CPSC Recalls Kids’ Rain Ponchos over Drawstrings

Another children’s clothing product is being recalled because of <"http://www.yourlawyer.com/practice_areas/product_liability">dangerous drawstrings that pose a strangulation hazard.  Despite the fact that the Consumer Products Safety Commission (CPSC) established standards for drawstrings on children’s clothing in 1996, they are roundly ignored by the industry, and such recalls are common.  This latest drawstring recall involves rain ponchos sold at Daiso stores in California and Washington state.

According to the CPSC, the recalled plastic rain ponchos were sold in yellow or blue and have a drawstring in the hood. Japanese lettering is printed on the packaging. They were sold in Daiso stores between February 2007 through November 2007 for $1.50.  The CPSC said consumers should immediately remove the drawstrings from the rain ponchos to eliminate the hazard.  For additional information, consumers should contact Daiso LLC toll-free at (866) 768-4620 between 9:30 a.m. and 6:30 p.m. PT Monday through Friday, or visit the firm’s Web site at www.daisollc.com.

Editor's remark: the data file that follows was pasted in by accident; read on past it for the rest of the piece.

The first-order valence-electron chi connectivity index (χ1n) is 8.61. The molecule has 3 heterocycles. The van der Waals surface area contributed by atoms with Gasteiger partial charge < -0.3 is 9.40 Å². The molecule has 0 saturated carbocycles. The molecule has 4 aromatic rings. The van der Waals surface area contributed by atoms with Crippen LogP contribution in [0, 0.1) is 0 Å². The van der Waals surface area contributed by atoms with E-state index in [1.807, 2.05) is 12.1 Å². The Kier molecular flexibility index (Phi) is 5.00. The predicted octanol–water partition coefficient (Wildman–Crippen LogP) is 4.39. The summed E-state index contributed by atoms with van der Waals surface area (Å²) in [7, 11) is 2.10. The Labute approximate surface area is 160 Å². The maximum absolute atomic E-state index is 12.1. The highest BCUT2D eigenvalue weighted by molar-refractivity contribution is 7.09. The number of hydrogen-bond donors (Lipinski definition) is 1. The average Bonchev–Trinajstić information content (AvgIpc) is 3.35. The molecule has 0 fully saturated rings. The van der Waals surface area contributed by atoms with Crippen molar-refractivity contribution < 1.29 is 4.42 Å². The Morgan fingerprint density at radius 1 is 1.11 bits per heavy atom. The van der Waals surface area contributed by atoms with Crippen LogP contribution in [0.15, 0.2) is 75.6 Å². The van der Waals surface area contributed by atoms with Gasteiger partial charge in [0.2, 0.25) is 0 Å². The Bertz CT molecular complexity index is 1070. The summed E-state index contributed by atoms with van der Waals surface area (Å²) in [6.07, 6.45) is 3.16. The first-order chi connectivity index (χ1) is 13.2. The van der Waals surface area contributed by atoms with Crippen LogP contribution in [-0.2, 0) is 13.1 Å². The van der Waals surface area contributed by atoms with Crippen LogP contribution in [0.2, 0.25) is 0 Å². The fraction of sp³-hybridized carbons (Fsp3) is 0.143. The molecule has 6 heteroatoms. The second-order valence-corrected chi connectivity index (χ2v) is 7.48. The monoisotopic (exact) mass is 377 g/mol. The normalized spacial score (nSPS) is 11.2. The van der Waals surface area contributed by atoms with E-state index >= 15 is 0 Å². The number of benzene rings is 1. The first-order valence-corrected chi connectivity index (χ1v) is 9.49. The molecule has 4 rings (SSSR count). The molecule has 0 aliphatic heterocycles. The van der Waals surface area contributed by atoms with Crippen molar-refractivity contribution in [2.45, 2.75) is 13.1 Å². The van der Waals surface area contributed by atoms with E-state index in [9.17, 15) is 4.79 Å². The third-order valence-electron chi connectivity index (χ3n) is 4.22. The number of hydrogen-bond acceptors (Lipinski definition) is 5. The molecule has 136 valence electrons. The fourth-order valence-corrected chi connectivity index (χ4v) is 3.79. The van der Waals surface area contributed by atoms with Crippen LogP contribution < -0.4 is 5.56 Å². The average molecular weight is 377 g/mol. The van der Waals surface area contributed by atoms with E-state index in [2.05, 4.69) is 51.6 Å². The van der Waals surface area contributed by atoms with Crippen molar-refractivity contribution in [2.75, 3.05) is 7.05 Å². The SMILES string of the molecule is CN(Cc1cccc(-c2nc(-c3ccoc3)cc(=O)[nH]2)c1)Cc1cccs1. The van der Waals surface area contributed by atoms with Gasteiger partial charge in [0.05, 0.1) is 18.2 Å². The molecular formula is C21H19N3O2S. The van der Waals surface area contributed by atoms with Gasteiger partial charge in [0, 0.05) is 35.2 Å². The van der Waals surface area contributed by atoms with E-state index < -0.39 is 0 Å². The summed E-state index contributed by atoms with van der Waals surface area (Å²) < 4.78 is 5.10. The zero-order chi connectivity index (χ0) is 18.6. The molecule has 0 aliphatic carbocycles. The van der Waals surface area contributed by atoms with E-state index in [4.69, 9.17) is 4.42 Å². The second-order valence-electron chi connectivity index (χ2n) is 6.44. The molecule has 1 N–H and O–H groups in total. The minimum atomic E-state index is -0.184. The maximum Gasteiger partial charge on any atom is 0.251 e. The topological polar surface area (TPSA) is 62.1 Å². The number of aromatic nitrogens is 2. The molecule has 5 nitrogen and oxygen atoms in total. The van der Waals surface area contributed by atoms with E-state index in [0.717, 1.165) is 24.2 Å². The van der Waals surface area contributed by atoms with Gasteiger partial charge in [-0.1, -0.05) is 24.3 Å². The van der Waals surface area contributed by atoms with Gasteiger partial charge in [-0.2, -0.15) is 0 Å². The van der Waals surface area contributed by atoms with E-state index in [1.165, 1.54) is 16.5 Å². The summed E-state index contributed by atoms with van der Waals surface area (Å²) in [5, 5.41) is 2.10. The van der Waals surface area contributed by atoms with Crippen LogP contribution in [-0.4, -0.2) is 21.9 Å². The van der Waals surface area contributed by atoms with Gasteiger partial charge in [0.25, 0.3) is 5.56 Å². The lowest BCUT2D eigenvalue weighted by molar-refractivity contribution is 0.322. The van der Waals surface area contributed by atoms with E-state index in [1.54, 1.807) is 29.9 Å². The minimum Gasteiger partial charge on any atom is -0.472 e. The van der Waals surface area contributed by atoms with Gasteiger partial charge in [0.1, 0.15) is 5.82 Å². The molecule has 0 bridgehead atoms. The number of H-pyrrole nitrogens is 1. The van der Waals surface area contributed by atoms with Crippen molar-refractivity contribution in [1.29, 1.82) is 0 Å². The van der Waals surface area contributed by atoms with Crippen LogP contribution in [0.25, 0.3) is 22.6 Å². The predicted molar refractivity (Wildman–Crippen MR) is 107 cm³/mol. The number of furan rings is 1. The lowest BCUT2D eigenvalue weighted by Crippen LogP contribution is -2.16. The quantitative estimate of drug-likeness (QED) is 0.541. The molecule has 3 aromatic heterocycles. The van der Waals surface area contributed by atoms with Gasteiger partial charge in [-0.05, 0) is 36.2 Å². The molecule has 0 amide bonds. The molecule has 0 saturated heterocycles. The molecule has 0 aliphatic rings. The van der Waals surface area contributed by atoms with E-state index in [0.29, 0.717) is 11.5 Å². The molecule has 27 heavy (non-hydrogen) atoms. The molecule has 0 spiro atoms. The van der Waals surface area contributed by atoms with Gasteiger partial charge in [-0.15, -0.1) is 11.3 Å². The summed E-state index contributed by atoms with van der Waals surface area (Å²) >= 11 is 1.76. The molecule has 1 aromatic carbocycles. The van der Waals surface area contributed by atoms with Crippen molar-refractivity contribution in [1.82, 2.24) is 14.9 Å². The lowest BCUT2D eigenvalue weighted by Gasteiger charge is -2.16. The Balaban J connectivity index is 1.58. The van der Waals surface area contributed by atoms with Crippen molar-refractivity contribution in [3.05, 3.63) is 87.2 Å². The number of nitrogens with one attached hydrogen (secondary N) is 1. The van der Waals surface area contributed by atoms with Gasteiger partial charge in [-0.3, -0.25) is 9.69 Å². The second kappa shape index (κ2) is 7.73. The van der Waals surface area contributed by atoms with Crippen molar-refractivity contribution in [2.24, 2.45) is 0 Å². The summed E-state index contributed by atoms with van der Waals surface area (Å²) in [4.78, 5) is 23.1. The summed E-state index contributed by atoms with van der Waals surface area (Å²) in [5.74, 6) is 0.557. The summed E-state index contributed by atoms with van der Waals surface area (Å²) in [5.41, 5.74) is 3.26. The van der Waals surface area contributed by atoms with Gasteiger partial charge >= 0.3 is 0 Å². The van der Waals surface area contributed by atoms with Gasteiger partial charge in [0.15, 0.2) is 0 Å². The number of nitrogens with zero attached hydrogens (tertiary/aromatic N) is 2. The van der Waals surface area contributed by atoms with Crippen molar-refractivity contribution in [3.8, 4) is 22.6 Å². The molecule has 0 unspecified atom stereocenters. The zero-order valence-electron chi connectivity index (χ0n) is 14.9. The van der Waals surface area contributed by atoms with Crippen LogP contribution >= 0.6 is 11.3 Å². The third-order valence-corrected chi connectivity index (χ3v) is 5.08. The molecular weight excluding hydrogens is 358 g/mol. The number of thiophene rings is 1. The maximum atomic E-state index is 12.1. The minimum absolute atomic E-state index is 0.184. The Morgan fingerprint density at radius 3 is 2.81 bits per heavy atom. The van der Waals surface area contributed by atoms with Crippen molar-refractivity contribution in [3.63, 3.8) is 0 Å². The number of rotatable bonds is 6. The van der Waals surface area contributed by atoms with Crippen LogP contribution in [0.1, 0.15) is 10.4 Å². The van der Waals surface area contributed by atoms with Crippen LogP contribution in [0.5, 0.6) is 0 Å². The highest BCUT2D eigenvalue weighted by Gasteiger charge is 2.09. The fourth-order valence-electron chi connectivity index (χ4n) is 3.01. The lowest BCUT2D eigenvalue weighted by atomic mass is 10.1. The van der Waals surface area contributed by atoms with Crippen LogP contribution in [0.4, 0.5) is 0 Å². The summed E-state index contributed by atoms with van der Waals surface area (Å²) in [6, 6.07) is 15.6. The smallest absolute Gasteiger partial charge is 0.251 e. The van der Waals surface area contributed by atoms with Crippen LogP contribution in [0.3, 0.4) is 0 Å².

Since April 1, 2007, there have been 17 recalls of more than 190,000 units of children’s clothing because they had drawstrings in the hood or neck.  This despite the existence of an 11-year old voluntary industry standard that instructs manufacturers not to use drawstrings in the neck area of children’s outerwear and to make sure drawstrings at the waist are of a certain length, have no toggles or knots, and are sewn in the back so they can’t move.  The CPSC has similar guidelines on the books, and both New York and Wisconsin have made the standard mandatory.

Still the guidelines are routinely ignored by the clothing industry, and that attitude has had deadly consequences for some children.  From January 1985 through January 1999, the CPSC received reports of 22 deaths and 48 non-fatal entanglement incidents involving drawstrings on children’s clothing

The CPSC can take action if it sees voluntary standards being flouted, which includes levying fines.  That is what it has done in the case of eight firms last month, including Kohl’s Department Stores and Neiman Marcus, that did not report hazardous drawstring clothing to the agency.  Federal law requires manufacturers, distributors, and retailers to report dangerous products to the CPSC within 24 hours after learning that a product contains a defect which could create a substantial risk of injury to the public, presents an unreasonable risk of serious injury or death, or violates a federal safety standards.

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